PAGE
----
During the end of April 2016 our research group had its first gathering at the Swedish National Museum of Science and Technology in Stockholm. The primary purpose of the meeting was to kick-off our project, and be introduced to the excellent team at the museum. The general idea was to have a first grasp of the collaborative nature of the project, get to know each other and, of course, access the archives.
A cluster of the sources we seek to digitize as part of Digital Models is the personal archive of Carl Sahlin, the eminent business and industry historian. Born in 1861, Sahlin was well educated and widely recognized as a researcher, with a baccalaureate from Lund and a metallurgist degree from the university of Technology. He was in fact awarded an honorary PhD from the University of Stockholm and a Royal Medal Illis Quorum (1933) for his research. His own scholarship covers no less than 382 papers and articles, mainly in Swedish industrial history. His preoccupation with technology and the industry was evident in his relation to cultural heritage. He was the initiator of three museums of technical-historical nature: Bergslagets Museum in Falun, the Laxå Mill museum and the Museum of Technology in Stockholm.
As any intriguing personality, Carl Sahlin was a collector of a vast variety of disparate materials. Reconstructing his archive to get a grasp of his polymorphus life and work, posed several challenges to us. How does one digitize? What to pick first? Lotta Ouidhus, the museum’s archivist helped us navigate through some of the archival capsules. Sahlin’s illustrious personality was most certainly reflected in his collection of materials. Among business letters, contracts, and business and academic paperwork, we found a variety of interesting things and paper artefacts from Sahlin’s special collection. Copies of the magazine Idun, pictures of all sorts, receipts for equipment and land and an impressive collection of hand-crafted and hand-painted maps of terrain-land with lakes, mines, and all sorts of things.
The archive list for the volume archivist showed (F2 : 1- see screenshot from the archives of the list) states that it contains maps from Gamlebo – Höganäs from the years 1600-1805.
Within these files we found these beautiful, hand-crafted maps that Carl Sahlin collected and that the museum archivist encouraged us to digitize. We looked through these maps: we could see designated iron ores, with small fir trees to indicate forest and some of them could perhaps make interesting adventure games, teach users (read museum audiences and researchers) about the history of environmental representation.
Map depicting iron ores (detail: compass circa: 1600)
Map depicting iron ores (detail: forest and ore circa: 1600)
One of the challenges that digitization entails is how to depict or denote the actual materiality of artefacts. For example some of the most detailed, exquisite maps were partially burnt. As a group, we spent a few minutes trying to reconstruct the map’s current material state.
Map depicting iron ores (circa: 1600)
After a close examination we saw that the map had cloth embedded in to be more durable, and its very position and structure looked as if this was an ornamental map- intended perhaps to be hanged. However it was partially burned, which made us think that whoever used the map – Carl Sahlin or before him – they did so in circumstances of no electricity, perhaps the burning parts were because someone had examined the map in candlelight. A serious question arose: how does one digitize an archive taking into consideration its materiality? And if so, could there be digital materiality that may enable a deeper examination and more meanings and stories that relate to the physical condition of that map?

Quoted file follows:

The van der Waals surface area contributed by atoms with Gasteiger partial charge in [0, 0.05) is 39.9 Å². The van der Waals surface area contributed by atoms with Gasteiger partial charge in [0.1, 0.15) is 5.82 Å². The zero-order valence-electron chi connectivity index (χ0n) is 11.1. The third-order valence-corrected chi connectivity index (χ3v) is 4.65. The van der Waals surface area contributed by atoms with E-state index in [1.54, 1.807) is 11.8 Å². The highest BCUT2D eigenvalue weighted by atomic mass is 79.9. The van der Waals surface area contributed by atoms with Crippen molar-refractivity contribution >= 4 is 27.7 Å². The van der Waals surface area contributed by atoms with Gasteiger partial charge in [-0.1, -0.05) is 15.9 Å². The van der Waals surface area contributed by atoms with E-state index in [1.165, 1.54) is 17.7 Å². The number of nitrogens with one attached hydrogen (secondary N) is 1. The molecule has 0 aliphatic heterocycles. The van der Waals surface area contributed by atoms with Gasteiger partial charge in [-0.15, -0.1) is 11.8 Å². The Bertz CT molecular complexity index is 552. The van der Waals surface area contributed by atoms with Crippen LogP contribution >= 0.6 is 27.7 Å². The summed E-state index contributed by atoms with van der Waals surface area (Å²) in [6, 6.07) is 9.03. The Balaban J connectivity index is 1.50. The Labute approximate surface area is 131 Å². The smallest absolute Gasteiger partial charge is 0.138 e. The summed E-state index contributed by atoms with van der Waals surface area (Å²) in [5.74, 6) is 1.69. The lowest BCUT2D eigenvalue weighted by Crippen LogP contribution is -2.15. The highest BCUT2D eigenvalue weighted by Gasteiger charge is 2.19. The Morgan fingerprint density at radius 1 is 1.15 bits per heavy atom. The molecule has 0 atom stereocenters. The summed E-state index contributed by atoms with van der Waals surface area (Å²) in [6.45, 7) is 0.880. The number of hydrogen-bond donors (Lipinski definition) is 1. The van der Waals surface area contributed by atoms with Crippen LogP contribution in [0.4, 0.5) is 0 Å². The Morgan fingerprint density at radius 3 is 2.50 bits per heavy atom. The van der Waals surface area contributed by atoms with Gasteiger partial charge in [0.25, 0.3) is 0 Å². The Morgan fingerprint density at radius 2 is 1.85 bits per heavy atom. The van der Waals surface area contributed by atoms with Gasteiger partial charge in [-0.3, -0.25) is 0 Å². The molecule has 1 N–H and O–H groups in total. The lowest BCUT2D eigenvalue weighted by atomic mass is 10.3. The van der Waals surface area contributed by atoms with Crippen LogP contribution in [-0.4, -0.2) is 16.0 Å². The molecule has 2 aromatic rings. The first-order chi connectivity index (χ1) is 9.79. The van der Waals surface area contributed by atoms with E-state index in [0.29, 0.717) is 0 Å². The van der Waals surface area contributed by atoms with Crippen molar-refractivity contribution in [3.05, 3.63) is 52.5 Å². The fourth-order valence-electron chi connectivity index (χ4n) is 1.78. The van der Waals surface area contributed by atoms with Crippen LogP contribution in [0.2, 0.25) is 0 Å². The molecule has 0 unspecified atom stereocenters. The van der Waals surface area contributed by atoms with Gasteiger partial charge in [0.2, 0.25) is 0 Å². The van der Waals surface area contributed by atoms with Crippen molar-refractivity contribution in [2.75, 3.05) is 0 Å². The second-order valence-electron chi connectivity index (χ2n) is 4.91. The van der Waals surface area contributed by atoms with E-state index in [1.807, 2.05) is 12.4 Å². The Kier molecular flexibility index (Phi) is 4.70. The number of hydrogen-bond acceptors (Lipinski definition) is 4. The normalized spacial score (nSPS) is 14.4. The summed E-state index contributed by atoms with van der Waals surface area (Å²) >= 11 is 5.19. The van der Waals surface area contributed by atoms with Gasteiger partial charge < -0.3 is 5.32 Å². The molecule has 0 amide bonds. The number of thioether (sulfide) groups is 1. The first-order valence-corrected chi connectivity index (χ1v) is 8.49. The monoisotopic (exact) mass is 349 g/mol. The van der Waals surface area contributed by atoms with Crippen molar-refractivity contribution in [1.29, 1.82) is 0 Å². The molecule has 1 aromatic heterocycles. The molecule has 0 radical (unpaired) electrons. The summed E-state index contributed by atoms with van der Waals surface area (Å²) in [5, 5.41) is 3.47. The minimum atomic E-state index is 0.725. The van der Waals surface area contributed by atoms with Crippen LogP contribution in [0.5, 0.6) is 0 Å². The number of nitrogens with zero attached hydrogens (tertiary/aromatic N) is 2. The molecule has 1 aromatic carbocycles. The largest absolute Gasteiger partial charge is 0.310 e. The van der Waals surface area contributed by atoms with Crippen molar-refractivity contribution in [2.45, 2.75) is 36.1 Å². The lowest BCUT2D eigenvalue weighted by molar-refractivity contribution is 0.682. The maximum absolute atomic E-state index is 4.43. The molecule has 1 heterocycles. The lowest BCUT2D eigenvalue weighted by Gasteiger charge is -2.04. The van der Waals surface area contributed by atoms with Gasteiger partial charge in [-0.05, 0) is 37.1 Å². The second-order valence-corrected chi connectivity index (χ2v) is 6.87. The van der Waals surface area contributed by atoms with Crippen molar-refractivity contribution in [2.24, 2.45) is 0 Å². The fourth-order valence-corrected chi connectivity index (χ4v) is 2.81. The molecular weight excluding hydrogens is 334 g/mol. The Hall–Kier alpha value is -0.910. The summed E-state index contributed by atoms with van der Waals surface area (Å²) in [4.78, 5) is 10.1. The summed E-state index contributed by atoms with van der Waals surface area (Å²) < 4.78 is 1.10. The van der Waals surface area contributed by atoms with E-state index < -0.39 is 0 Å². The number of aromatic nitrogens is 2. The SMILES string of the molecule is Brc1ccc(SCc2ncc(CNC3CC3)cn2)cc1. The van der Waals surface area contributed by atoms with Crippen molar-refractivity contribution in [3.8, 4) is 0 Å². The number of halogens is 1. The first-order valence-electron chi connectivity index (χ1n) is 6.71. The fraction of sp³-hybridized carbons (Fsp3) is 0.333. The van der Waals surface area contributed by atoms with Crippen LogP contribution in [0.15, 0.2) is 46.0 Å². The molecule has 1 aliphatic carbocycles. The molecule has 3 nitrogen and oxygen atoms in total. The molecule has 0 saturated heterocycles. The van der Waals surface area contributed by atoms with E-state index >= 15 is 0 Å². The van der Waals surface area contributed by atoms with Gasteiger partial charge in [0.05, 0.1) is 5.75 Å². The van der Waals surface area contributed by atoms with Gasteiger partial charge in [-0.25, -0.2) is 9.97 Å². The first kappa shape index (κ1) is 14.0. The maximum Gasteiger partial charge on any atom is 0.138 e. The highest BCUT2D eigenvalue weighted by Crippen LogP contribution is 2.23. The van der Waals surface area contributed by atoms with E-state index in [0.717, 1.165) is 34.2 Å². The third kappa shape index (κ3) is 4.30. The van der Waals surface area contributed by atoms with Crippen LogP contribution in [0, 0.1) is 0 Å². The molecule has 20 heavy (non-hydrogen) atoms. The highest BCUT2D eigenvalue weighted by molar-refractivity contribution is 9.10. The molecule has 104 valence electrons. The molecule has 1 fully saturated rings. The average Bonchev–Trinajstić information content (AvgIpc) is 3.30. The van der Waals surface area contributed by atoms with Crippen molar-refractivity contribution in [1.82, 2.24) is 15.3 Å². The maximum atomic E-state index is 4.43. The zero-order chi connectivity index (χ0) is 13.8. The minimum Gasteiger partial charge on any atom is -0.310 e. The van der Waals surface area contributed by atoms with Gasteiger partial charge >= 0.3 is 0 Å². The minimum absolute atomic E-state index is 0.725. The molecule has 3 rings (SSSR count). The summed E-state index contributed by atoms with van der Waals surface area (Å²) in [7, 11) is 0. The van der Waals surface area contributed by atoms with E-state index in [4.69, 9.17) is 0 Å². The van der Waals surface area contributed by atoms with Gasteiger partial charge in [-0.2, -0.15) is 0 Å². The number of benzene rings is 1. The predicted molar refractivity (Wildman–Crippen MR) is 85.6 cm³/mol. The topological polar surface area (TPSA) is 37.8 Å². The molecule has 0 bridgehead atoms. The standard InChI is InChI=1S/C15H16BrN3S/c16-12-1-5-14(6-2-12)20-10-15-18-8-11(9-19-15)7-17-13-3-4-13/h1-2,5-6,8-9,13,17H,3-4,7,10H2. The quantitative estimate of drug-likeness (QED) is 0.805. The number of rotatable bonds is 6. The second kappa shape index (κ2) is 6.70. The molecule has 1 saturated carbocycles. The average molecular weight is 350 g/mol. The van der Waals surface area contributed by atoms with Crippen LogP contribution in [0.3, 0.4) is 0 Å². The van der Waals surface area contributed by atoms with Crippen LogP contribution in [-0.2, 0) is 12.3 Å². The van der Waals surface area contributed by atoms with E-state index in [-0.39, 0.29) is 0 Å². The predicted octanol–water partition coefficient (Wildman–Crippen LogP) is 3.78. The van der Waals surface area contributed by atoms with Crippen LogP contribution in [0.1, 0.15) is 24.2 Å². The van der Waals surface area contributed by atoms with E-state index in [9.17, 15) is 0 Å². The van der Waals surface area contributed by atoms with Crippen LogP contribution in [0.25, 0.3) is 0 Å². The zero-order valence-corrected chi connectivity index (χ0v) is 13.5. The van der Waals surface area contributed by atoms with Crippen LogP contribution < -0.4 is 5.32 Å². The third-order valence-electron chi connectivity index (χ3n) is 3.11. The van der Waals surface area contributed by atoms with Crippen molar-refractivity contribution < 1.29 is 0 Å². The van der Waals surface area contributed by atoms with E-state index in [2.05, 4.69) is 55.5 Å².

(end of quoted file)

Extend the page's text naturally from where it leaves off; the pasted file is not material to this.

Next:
As Paul Leonardi (2010) notes: ’most authors who proffer either a direct or an associative definition of materiality link the term to matter — tangible stuff. … If “material” means “matter” and software has no matter, we are best off to dispense with the inaccurate modifier. But if we think there is something important about software or other intangible artifacts that distinguish them in key ways from patterns of interaction, talk, or other social practices, and that the word “material” points to that distinction, a second option would be to consider how the adjective can be used to represent these differences’.
In recent years, Wanda Orlikowski’s (2000) notion of a technology–in–practice has become common. Orlikowski distinguishes a technology–in–practice from a technological artefact. The artefact is ‘the stuff’ that people use. Technology–in–practice refers to the way the technology is used. In the physical realm a map would be a technological artefact whose form does not change depending upon its material components or where it is placed or for how it would be used. But as technology–in–practice, a map as a digital artefact may be used as a game, an environmental investigation, a point of reference for the artefact’s human use and cultural state- in this case, we may assert that digital artefacts are in fact technologies–in–practice. Conceptualizing “material” suggests while artefacts have many features, not all are equally significant to everyone. In that light, we look forward to looking at the archives, and speculating and planning their digitization. As Ségolène Tarte once told me ’Digitisation is a method that is instrumenting methodology when models, expectations and intentions are specific’. For it is clear that the digital materiality of an artefact enables more meanings for both researchers and the museum’s audience.